only thing that has happened — for us — is that we are now seeing
things that we did not see before. But, of course, they were already
there. We need to face these evils, acknowledge them for what they are,
and seek an ever deeper union with Christ in His Church. That’s how the
saints handled scandals—and believe me they’ve seen plenty throughout
the ages! Think of St. Joan of Arc, St. Catherine of Siena, St. Teresa
of Avila, or St. John of the Cross just for starters.

Nevertheless, it’s easy, to react in inappropriate ways to scandal.
These reactions — for example, harboring suspicion of everyone, leaving
the Church, denouncing the innocent along with the guilty — these
reactions, although sometimes understandable considering how our human
emotions seem to work, are still improper. We often need time to think
through these scandals, and to deal with them in a spiritually and a
humanly-wise way, which means a fair amount of suffering is necessarily
involved. As Catholics, we should know there’s no way we can avoid
suffering if we’re truly living out our faith.

The remedy for dealing with the suffering and the reality of
scandals in the Church and in the world can be found in the Christian
virtue of fortitude. This is a gift of the Holy Spirit by which we
contend with evil. Christian fortitude, as St. Thomas Aquinas reminds
us, is shown quintessentially in contending with evil, not in
overcoming it, and not in fleeing from it. Fortitude is that virtue by
which we stand in the face of evil yet do not yield to cowardice and
flee, or yield to rashness in which we attack where we can’t possibly
win; neither do we yield to despair or despondency. We don’t yield to
wrath, but we stand resolutely and contend with it, and when the
opportunity presents itself, we ought certainly to conquer it if
possible. Now, that takes a lot of spiritual energy, and it takes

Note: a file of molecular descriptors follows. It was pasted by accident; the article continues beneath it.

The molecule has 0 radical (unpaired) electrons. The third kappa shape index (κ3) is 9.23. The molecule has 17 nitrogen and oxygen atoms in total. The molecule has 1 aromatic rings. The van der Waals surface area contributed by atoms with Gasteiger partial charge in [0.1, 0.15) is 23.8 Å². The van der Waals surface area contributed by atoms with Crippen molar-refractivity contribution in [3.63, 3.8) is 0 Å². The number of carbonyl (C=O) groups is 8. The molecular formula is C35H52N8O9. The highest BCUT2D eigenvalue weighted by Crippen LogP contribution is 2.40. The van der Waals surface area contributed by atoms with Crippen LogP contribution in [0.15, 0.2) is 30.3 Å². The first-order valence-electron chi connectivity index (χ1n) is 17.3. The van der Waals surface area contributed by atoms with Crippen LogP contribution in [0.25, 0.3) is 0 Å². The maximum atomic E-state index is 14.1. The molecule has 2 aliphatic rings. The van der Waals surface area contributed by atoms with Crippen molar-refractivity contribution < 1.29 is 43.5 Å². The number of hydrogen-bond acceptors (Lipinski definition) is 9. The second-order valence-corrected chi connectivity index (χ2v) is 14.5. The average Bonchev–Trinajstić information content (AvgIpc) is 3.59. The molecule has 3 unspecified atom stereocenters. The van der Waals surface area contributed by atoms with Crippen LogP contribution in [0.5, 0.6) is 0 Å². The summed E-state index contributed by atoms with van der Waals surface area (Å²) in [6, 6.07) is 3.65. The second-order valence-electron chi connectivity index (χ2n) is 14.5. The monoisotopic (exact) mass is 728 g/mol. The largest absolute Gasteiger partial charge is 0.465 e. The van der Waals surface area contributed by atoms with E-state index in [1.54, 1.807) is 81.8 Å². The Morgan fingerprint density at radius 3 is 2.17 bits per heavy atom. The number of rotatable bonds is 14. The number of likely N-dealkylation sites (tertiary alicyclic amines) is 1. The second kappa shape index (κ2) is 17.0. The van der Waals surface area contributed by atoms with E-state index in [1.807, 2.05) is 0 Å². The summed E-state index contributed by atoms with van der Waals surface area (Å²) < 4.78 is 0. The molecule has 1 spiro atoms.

emotional and personal maturity not to become simply jaded, cynical,
angry, passive, withdrawn, or any of these kind of strategies that we
routinely employ in our life when we come up against things that we
don’t like, when we come up against that which we find offensive and
scandalous.

Obviously, life affords us many opportunities to exercise the virtue
of fortitude. So first, in exercising fortitude, we ought to “see
things as they are” and acknowledge them as such. In other words, don’t
practice avoidance or denial. Too often avoidance and denial exacerbate
the scandal. Remember too: Avoidance is the vanguard for denial.

It is only natural that many people want to run when there’s a
problem. We run from danger, and we run from those things which are
offensive to us. But Jesus said we have to embrace Him, and that means
embracing the Cross. Again, that translates into some suffering on our
part. So, if the Church is in trouble because of certain individuals,
we have to embrace the Church more tightly and call ourselves to more
personal prayer, and be more strongly supportive of the guiding
principles of the Church, the teachings of Christ, and the Commandments
given to us by the Father in the Old Testament. And with fortitude we
can do that.

Life is difficult as a true Catholic, and
it’s not safe. If you want a safe path or an easy path through life
then you pretty much have to abandon the Christian life altogether.
With fortitude and the other Christian virtues, we are given the
spiritual tools to overcome discouragement and despair so that we can
continue up that stairway to Heaven no matter what obstacles we may
encounter along the way.